There is also a large stray cat population which appears to be fed by every resident of Kotor and so they are some of the most rotund strays that we have ever come across. As expected in such a place, there were tourist shops galore and we were spoiled for choice for the next additions to our salt and pepper selection. We had a lovely morning stroll through the town, marred only ever so slightly by Caro stepping in dog poo and spending the next half an hour dragging her left shoe around to get it off. Ordinarily, we would have plumped for climbing up the city walls that rise steeply behind the main town but we decided that it was too hot and Caro was desperate to wash her shoes. As we made our way back through the Sea Gate we noticed this delightful welcome party, which we had missed on the way in.
We had reached the end of our Montenegro itinerary and enjoyed a gorgeous drive around the coast to finish it in style before crossing into Croatia.
We only drove for an hour or so before finding a spot to camp just shy of Dubrovnik. We spent the remainder of the afternoon on the beach, as you do.
Despite its many charms, Dubrovnik’s most recent claim to fame is drastic overcrowding, an issue that put its UNESCO World Heritage status at risk in 2017. It probably doesn’t help that parts of Game of Thrones were filmed there. As far as we could discover, suggestions have been made to limit the number of tourists allowed into the medieval city but nothing has actually been implemented yet. Knowing this, we showed up at 8am to avoid the crowds which actually worked quite well but didn’t change the fact that spending any time at all in Dubrovnik is eye-wateringly expensive. In the end, all we felt justified paying for was our parking and at £7.20 / KN65 an hour that too made us want to cry and meant that we only spent about 55 minutes there in total. A tip that we picked up and ignored was to park up elsewhere along the cost and get a taxi boat in to the city avoiding the traffic and excessively expensive parking. That was our loss because the town is very beautiful and we would have liked to have spent another hour just wandering around, eating or actually going into anywhere was out of the question.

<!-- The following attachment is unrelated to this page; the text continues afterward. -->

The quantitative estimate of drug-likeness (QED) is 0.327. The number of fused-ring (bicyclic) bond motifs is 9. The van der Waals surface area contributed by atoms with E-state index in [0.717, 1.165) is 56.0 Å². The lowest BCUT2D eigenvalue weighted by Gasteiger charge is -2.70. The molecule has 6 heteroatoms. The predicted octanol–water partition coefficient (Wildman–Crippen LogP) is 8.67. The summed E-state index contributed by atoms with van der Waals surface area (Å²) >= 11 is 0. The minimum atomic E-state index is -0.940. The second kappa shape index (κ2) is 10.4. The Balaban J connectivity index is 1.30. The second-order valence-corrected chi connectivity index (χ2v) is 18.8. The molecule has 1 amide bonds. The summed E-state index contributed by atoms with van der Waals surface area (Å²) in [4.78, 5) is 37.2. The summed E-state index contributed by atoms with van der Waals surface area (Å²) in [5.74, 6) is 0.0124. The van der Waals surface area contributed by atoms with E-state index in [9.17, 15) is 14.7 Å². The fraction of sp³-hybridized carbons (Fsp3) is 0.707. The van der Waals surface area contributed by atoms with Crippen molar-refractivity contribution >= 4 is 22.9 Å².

The most popular activity in Dubrovnik is to walk the walls of the medieval town and from the moment that they open at 08:30am they are literally crawling with people making the loop. It costs KN150 to walk the walls…£18…each! That is an astonishing amount of money particularly when you are already going without lunch to pay for your parking. To be fair people do rave about the views and we are sure they are lovely but we took these photos for free from the road on the way in.
Dubrovnik is beautiful and if you get there early in the morning you can enjoy the medieval town in relative peace. It also has two Irish bars immediately next to each other, so that’s a bonus. But the crowds were already forming when we left just before 9am and when you factor in the cost, for our money, Kotor was probably our preferred old town.